Among the long chapters of Shimon Peres' career, his presidency will be remembered as one of the successfully ones. Peres is the right man in the right place. He is the most convincing Israeli "ambassador," and is extremely popular in the domestic arena as well. He represents Israel not as it is, but as we'd like it to be: Dignified and optimistic. Soon to be 90 years old, Peres remains active, full of energy, efficient, updated and witty. His age freed him of inhibitions that had disrupted him in the past. This has contributed to his reputation.
And yet, we can still ask something of him. Peres' 90th birthday is a celebration for the entire country, and precisely for this reason it should not be allowed to become a mega-event. Peres is not the Queen of England, whose birthday is celebrated as part of the effort to promote tourism. He won the people's sympathy because he restrained himself. So he should show restraint in this case as well.
One of the distinguished guests at the 90th birthday events is Bill Clinton. Clinton is scheduled to take part in two events – one on June 17, on behalf of the Peres Academic Center, and another on June 18 – the opening of the Presidential Conference.
Clinton's visit will cost $500,000. According to other reports, the sum may be close to a million dollars. The bulk of this amount is Clinton's fee, while the rest will cover other expenses related to his visit. The Jewish National Fund has agreed to pay the entire amount, or most of it. JNF's involvement in the event was revealed by Yossi Sarid in a column he published in Haaretz on Friday.
This is a bad tale –from beginning to end. It begins with the faulty custom of naming institutions after people while they are still alive and expecting something of value to come out of it. One such institution is the Peres Center for Peace, which should have never been established. Despite the good intentions, despite the hundreds of millions that have been invested in it, it did not bring peace. All it brought is an ugly building on the beach in Jaffa.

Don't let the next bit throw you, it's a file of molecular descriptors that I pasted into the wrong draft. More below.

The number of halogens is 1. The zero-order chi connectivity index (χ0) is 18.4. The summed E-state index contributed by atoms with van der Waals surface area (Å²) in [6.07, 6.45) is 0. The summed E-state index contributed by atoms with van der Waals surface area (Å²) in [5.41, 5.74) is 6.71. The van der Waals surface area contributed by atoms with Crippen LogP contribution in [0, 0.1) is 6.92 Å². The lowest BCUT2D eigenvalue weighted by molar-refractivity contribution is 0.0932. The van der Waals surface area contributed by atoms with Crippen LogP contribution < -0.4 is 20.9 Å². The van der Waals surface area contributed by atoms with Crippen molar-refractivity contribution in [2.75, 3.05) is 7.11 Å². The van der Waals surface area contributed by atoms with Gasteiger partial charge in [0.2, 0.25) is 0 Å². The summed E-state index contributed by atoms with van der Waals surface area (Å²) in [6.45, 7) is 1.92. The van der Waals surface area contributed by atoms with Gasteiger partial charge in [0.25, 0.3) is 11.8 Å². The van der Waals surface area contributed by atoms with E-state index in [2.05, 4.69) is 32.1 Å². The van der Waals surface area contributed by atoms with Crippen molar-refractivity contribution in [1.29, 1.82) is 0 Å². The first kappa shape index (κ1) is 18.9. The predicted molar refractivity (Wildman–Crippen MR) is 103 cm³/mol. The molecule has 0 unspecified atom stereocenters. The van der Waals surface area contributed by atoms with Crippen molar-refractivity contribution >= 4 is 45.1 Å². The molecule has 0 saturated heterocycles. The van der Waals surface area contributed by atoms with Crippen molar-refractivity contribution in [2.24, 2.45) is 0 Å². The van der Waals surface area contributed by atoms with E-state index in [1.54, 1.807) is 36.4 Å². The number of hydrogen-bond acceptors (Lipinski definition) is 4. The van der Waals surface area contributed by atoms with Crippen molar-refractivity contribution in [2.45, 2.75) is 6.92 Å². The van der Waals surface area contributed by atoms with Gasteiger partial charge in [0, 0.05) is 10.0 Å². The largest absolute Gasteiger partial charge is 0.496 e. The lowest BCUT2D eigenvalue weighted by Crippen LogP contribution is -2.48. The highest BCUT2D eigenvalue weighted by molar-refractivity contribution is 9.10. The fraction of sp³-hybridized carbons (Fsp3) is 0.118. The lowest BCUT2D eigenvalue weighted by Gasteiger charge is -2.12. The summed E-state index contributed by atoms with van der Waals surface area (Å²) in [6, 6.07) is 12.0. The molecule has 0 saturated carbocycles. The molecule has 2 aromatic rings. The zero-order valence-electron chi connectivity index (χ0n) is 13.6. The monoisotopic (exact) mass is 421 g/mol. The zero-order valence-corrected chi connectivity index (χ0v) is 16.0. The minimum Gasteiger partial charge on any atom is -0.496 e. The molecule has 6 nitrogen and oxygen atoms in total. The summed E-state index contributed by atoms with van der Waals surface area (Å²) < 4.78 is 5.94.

The tale continues with the collection of contributions from all sorts of shady individuals looking to clear their names. The president of the State of Israel cannot be connected with the solicitation of contributions. It is inappropriate and unethical. If the president wants to gather leading global figures in Jerusalem, the funding must come from one source only – the State.
The tale ends with the odd pairing with the JNF - a strange institution. It is supposed to be a company that belongs to the Jewish people, when actually it belongs only to itself. The JNF has earned a great deal of money over the past few years due to its involvement in various real estate projects initiated by The Israel Land Administration. According to reports, the Fund has NIS 4-4.5 billion.
When Eli Aflalo (Likud, Kadima) was asked why he was giving up his Knesset seat for the position of JNF co-chairman, he said candidly: "This is a body that has a lot of money and is not subjected to the supervision of the state comptroller." Aflalo and the other co-chairman, Efi Stenzler, are sitting on a mountain of cash and are enjoying every minute of it. Everyone asks for their assistance; they are the "famous benefactor."
Had old politics still existed in Israel, the government would have asked the two JNF chairmen for a few billion shekels in order to reduce the deficit and lower housing costs. In return the government would have given them what they really want – an extension of their term until 2017. Had new politics existed here, the government would have found a legal way to privatize the JNF. It is time to say goodbye to this anachronism while reducing the deficit and lowering housing costs.
Unfortunately, given the choice between new and old politics, the Israeli politicians choose to schnor. Give me and I'll give you. It is a shame this is all Peres' birthday will be remembered for. He deserves more.